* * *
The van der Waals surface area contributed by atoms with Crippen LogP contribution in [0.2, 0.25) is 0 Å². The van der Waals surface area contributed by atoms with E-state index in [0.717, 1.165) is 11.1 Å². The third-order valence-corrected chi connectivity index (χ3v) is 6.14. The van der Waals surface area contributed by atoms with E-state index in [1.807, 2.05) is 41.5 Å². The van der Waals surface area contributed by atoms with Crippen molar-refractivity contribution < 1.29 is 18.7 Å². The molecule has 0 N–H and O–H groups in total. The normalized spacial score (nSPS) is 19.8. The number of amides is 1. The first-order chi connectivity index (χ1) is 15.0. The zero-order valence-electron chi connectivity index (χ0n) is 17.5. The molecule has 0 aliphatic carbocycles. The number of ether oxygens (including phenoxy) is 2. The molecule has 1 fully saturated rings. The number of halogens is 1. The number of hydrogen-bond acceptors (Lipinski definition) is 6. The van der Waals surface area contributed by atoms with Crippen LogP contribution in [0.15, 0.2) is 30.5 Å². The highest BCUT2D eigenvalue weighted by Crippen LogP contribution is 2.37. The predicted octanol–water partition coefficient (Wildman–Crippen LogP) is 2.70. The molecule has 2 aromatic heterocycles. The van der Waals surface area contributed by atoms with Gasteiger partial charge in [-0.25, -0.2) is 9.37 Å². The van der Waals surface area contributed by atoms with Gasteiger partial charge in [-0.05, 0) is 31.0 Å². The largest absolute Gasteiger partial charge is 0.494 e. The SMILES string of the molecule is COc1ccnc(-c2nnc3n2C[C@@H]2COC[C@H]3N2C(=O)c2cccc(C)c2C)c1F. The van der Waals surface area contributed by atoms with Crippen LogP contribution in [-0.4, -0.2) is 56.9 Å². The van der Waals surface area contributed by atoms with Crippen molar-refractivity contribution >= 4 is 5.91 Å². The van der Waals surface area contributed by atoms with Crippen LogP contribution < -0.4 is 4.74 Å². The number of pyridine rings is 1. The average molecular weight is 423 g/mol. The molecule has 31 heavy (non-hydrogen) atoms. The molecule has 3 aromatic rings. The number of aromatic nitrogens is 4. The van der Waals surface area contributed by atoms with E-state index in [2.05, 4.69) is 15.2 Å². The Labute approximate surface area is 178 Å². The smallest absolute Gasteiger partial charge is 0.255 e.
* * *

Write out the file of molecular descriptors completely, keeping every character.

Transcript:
The van der Waals surface area contributed by atoms with Crippen LogP contribution in [0.2, 0.25) is 0 Å². The van der Waals surface area contributed by atoms with E-state index in [0.717, 1.165) is 11.1 Å². The third-order valence-corrected chi connectivity index (χ3v) is 6.14. The van der Waals surface area contributed by atoms with E-state index in [1.807, 2.05) is 41.5 Å². The van der Waals surface area contributed by atoms with Crippen molar-refractivity contribution < 1.29 is 18.7 Å². The molecule has 0 N–H and O–H groups in total. The normalized spacial score (nSPS) is 19.8. The number of amides is 1. The first-order chi connectivity index (χ1) is 15.0. The zero-order valence-electron chi connectivity index (χ0n) is 17.5. The molecule has 0 aliphatic carbocycles. The number of ether oxygens (including phenoxy) is 2. The molecule has 1 fully saturated rings. The number of halogens is 1. The number of hydrogen-bond acceptors (Lipinski definition) is 6. The van der Waals surface area contributed by atoms with Crippen LogP contribution in [0.15, 0.2) is 30.5 Å². The highest BCUT2D eigenvalue weighted by Crippen LogP contribution is 2.37. The predicted octanol–water partition coefficient (Wildman–Crippen LogP) is 2.70. The molecule has 2 aromatic heterocycles. The van der Waals surface area contributed by atoms with Gasteiger partial charge in [-0.25, -0.2) is 9.37 Å². The van der Waals surface area contributed by atoms with Gasteiger partial charge in [-0.05, 0) is 31.0 Å². The largest absolute Gasteiger partial charge is 0.494 e. The SMILES string of the molecule is COc1ccnc(-c2nnc3n2C[C@@H]2COC[C@H]3N2C(=O)c2cccc(C)c2C)c1F. The van der Waals surface area contributed by atoms with Crippen LogP contribution in [-0.4, -0.2) is 56.9 Å². The van der Waals surface area contributed by atoms with Crippen molar-refractivity contribution >= 4 is 5.91 Å². The van der Waals surface area contributed by atoms with Crippen LogP contribution < -0.4 is 4.74 Å². The number of pyridine rings is 1. The average molecular weight is 423 g/mol. The molecule has 31 heavy (non-hydrogen) atoms. The molecule has 3 aromatic rings. The number of aromatic nitrogens is 4. The van der Waals surface area contributed by atoms with E-state index in [2.05, 4.69) is 15.2 Å². The Labute approximate surface area is 178 Å². The smallest absolute Gasteiger partial charge is 0.255 e.